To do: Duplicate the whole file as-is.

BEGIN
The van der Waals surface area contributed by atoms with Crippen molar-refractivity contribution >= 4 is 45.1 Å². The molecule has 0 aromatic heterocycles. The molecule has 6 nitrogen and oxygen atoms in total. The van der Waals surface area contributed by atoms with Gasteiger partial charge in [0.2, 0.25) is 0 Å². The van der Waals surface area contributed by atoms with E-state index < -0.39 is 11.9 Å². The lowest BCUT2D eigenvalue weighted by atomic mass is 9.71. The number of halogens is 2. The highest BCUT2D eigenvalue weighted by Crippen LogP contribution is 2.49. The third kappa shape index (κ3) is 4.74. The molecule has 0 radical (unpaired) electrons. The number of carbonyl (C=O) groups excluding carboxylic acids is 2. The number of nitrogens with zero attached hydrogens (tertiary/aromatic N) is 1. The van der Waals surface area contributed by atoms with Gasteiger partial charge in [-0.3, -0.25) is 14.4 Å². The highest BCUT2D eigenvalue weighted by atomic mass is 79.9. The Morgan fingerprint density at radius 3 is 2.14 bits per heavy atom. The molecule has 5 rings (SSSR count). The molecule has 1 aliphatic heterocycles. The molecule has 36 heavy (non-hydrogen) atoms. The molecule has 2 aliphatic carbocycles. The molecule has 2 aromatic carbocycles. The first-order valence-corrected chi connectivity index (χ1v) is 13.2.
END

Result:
The van der Waals surface area contributed by atoms with Crippen molar-refractivity contribution >= 4 is 45.1 Å². The molecule has 0 aromatic heterocycles. The molecule has 6 nitrogen and oxygen atoms in total. The van der Waals surface area contributed by atoms with Gasteiger partial charge in [0.2, 0.25) is 0 Å². The van der Waals surface area contributed by atoms with E-state index < -0.39 is 11.9 Å². The lowest BCUT2D eigenvalue weighted by atomic mass is 9.71. The number of halogens is 2. The highest BCUT2D eigenvalue weighted by Crippen LogP contribution is 2.49. The third kappa shape index (κ3) is 4.74. The molecule has 0 radical (unpaired) electrons. The number of carbonyl (C=O) groups excluding carboxylic acids is 2. The number of nitrogens with zero attached hydrogens (tertiary/aromatic N) is 1. The van der Waals surface area contributed by atoms with Gasteiger partial charge in [-0.3, -0.25) is 14.4 Å². The highest BCUT2D eigenvalue weighted by atomic mass is 79.9. The Morgan fingerprint density at radius 3 is 2.14 bits per heavy atom. The molecule has 5 rings (SSSR count). The molecule has 1 aliphatic heterocycles. The molecule has 36 heavy (non-hydrogen) atoms. The molecule has 2 aliphatic carbocycles. The molecule has 2 aromatic carbocycles. The first-order valence-corrected chi connectivity index (χ1v) is 13.2.